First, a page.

In 1966, David Gilmour was a struggling musician playing tiny Paris venues such as Le Bilboquet with his band, Flowers. Forty years on, the voice and guitar of Pink Floyd is playing the third date of his solo tour in the French capital to promote his No 1 album, On an Island. Fans are begging for tickets outside Le Grand Rex, a very plush equivalent of the Brixton Academy.
The guitar atmospherics of "Castellorizon" drift into the blissful title track, and set a relaxed mood as this most unassuming musician steps out from the shadows of one of the biggest bands in the world. "The Blue" continues the nautical metaphors, and features a solo by turns languid and soaring. Gilmour plays saxophone on "Red Sky at Night", another mood piece, and a reminder that Brian Eno might claim to have invented ambient music but the Floyd got there first in the late Sixties.
With a crack band featuring the Floyd founder- member Rick Wright as well as Jon Carin on keyboards, the Roxy Music guitarist Phil Manzanera, bassist Guy Pratt and drummer Steve DiStanislao, even the lazy, bluesy shuffle of "This Heaven" works well in a live setting. Gilmour is playing all of his new album, more or less in sequence.
"Then I Close My Eyes" and "Smile" demonstrate that the musician and his lyricist wife, Polly Samson, have found a way to solve the conundrum with which Mick Jagger and Pete Townshend have been struggling for decades: what can a middle-aged musician write and sing about? Gilmour turned 60 last week and seems a contented man, happy to paint a picture of domestic bliss, punting on rivers in an idyllic Albion, a vision as valid as Pete Doherty's, and one that travels better.
Just when you think you're drifting into coffee- table wonderland, the guitarist jolts you with the menacing "Take a Breath", whose majestic sweep recalls "One Slip" from A Momentary Lapse of Reason. The song features a blistering solo suggesting that Gilmour is the missing link between Jimi Hendrix and Eric Clapton and younger players such as Coldplay's Jonny Buckland.
Lines such as, "Out of touch, he'll live in wonder," bring to mind the Floyd's long-lost Syd Barrett, but the sentiment of "A Pocketful of Stones" is pure Paul McCartney's "The Fool on the Hill". Gilmour has barely whispered a "merci", but announces in perfect French that the band will take a short break after the elegiac "Where We Start".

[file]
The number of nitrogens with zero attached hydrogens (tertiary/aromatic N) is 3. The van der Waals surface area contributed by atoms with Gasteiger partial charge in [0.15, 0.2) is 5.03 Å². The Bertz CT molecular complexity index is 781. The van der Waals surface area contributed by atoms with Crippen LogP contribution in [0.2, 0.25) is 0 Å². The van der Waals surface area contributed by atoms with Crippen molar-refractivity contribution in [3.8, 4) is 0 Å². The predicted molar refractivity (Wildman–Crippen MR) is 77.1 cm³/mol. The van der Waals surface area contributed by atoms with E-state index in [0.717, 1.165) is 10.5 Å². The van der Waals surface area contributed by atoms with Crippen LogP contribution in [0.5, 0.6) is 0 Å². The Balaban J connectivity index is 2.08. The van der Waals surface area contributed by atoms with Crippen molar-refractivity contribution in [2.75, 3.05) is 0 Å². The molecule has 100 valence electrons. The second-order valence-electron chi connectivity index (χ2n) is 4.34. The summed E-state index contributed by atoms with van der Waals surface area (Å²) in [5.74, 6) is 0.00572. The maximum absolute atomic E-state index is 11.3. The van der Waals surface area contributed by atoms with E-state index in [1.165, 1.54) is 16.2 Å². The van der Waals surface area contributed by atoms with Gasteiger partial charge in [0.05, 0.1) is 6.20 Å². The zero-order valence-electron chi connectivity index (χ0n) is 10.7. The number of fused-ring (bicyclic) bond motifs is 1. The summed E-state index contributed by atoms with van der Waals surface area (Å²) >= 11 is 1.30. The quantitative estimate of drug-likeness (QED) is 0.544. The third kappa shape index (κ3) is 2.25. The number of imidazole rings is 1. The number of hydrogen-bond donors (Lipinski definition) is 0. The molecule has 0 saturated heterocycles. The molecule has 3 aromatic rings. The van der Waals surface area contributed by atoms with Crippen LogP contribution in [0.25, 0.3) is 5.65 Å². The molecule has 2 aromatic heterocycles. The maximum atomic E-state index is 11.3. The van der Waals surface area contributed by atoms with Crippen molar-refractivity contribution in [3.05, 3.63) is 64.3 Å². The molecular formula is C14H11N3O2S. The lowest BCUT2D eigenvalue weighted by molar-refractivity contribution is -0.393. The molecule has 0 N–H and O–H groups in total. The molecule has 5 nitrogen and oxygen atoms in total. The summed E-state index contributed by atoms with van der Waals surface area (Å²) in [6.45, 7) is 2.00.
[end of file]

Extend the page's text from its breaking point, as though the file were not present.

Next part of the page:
When the musicians return, the intro to "Shine on You Crazy Diamond" sends the audience into raptures, Dick Parry's saxophone solos adding to the sense of occasion. Gilmour has a slight, endearing rasp in his voice that befits this homage to Barrett, and later sings his former bandmate's "Dominoes". The presence of Wright enables the band to tackle the pastoral "Wot's... Uh the Deal" from Obscured by Clouds, the soundtrack to Barbet Schroeder's La Vallée, which the Floyd recorded in France in 1972.
With gentle interplay between Gilmour and Wright, we're into their dreamier, more psychedelic side, and away from the high concepts of Roger Waters. The Floyd bassist will be touring Dark Side of the Moon in the summer, but the guitarist stakes first claim with a stunning medley of "Breathe" and "Time". As he switches from lap-steel to electric, Gilmour catches the guitar stand with his lead but still manages to hit the opening line perfectly.
"Echoes", from the Meddle album, is the unexpected, mesmerising closer, and easily on a par with the Pink Floyd at Pompeii version, which has long been a favourite on the Radiohead tour bus. Gilmour and Wright are again in total harmony, staking their claim as soundscapers extraordinaires.
Indeed, as he encores with "Wish You Were Here" and "Comfortably Numb", there's a feeling that the shy guitarist is finally at ease with himself and his considerable talent. Gilmour remains progressive rock's greatest ambassador.Reuse content